Colorectal Cancer


Once you move into survivorship, it is important to continue to be proactive about your health, including making and keeping regular follow-up appointments. Regular monitoring will help your doctor detect warning signs of a recurrence or a second cancer so early treatment is possible. These appointments also give you the opportunity to keep the lines of communication with your doctor open as you transition back into former activities and explore new ones.

Your doctor or nurse will work with you to develop a customized follow-up care plan that may include the following:

  • Follow-up appointment schedule for on-going monitoring.
  • Maintenance medications or therapies, including type, dosage, frequency and duration.
  • Referral(s) for cancer rehabilitation services, such as physical or occupational therapy, a lymphedema specialist or others.
  • Information about your risk of a recurrence, a second cancer, long-term treatment-related side effects and late effects.
  • Recommended screening guidelines for other types of cancer.
  • What you can do to stay healthy.

Follow-Up Doctor Appointments

After treatment is complete, you may see your primary care doctor for follow-up care. How often you see your doctor depends, in part, on the stage of your cancer and its chance of coming back. It also depends on your overall health.

Regular visits are important. Your doctor can take a history, conduct exams and tests, care for any chronic medical conditions, check for signs or symptoms of recurrence and help you better manage any side effects. Continue to keep copies of your medical records. That is especially helpful if you see a new doctor.

Follow-up is most important the first 5 years after treatment. That is when cancer is most likely to return.

If you have no signs of cancer, your doctor may suggest a physical exam and certain tests every 3 to 6 months for 2 years after treatment. Then, you may change to appointments every 6 months or so for the next few years. If you had an early-stage cancer, follow-up may be less frequent. If your cancer has spread (metastasized) or you are diagnosed with hereditary colorectal cancer, talk to your doctor about the plan for follow-up.

Ongoing Monitoring: Tests You May Need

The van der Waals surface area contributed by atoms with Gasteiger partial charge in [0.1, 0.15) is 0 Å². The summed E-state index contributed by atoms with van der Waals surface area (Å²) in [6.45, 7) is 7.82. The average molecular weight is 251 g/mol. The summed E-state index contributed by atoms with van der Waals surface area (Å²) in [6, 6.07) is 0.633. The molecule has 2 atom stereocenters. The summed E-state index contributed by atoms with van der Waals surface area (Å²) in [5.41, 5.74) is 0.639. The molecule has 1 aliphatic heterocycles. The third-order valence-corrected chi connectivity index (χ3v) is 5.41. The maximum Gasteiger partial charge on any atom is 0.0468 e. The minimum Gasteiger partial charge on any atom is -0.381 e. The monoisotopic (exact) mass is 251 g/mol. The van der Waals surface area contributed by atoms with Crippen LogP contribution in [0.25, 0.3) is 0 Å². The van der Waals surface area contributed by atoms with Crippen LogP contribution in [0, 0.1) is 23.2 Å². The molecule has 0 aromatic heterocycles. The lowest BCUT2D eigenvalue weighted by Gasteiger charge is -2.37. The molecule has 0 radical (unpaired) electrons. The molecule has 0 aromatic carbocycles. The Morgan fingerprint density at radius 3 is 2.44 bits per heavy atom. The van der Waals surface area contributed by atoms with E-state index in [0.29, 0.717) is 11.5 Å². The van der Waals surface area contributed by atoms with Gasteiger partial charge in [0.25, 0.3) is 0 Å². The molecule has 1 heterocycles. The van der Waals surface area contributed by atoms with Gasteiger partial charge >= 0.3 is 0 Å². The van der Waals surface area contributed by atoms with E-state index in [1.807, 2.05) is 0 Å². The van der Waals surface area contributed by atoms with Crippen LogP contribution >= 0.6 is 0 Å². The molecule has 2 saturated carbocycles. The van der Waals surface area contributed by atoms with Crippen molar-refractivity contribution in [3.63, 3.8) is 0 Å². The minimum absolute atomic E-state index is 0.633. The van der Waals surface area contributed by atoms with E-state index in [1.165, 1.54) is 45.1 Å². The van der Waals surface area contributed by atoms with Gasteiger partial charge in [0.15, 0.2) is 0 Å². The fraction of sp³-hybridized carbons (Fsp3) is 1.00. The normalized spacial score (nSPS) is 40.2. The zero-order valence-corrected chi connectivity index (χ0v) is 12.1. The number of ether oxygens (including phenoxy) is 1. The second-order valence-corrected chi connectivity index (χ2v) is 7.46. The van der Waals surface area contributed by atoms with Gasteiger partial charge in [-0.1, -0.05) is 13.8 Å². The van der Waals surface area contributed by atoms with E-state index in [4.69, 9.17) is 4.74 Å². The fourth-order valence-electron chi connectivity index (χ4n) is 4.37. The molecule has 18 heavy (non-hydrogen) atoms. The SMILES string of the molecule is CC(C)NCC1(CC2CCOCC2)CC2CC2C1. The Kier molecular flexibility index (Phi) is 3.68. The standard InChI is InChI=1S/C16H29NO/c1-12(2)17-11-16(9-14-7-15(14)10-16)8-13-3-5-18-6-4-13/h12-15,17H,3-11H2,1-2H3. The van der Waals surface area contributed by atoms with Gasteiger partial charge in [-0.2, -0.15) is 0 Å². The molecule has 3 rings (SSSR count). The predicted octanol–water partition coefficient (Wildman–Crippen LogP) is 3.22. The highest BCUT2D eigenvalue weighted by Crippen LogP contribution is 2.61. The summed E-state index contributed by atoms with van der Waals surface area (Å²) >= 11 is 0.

Testing after treatment varies, but your doctor will likely recommend the following:

  • A colonoscopy about 1 year after surgery and 3 years later if results are normal. Depending upon your test results, future exams will be less or more frequent but should typically occur every 5 years if normal.
  • Protoscopy every 3 to 6 months for 2 years, and then every 6 months for a few years, if a surgeon removed rectal cancer through your anus.
  • Imaging tests such as a CT scan every 6 months to a year if you are at high risk for cancer recurrence. If you had tumors in your liver or lungs, you may receive scans more often.
  • Blood tests about every 3 to 6 months for 2 years and then every 6 months for a few years. These tests check for substances called biomarkers, which may show up in your blood if you’ve had colorectal cancer. If levels go down with treatment and then go back up after treatment, this may be a sign that cancer has returned.

Guidelines may change if studies show that testing is needed less or more often. Colorectal cancer can run in families. Be sure to have family members get genetic testing to see if they are at higher risk.

Late Effects

After treatment, most side effects go away. In some cases, though, you may have side effects that last a long time or that show up much later. These are called late effects. Discuss any side effects with your health care team, who are dedicated to helping you manage them:

  • Chronic diarrhea
  • The need to go to the bathroom often
  • Trouble holding your stool
  • Urinary symptoms
  • Numbness or tingling in fingers or toes (neuropathy) from chemotherapy

Health, Wellness and Lifestyle Recommendations

You can take many steps to stay healthy and help prevent the return of cancer:

  • Do your best to maintain a healthy weight.
  • Get regular physical activity, which may lower your risk of recurrence. Even a 10-minute daily walk can energize you and offer multiple health benefits, such as reducing anxiety, depression and fatigue. Physical activity is also a great way to reduce stress, which is important to your overall health. Before you begin any new exercise program, discuss it with your doctor.
  • Eat a balanced diet. Aim for a diet rich in vegetables, fruit, lean meat and fish. Avoid refined sugars, fats and red or processed meats.
  • Ask your doctor or dietitian about supplements you may need such as vitamin D or calcium.
  • Avoid alcohol, which is linked to an increased risk of colorectal cancer, especially in men.
  • If you smoke, quit. Research shows that smokers are more likely to have a worse prognosis than non-smokers.

Pay attention to how you’re feeling mentally and emotionally, and know that support is available — whether from family and friends or more formal support groups and professional counseling. Don’t forget to bring up emotional issues with your doctor, too.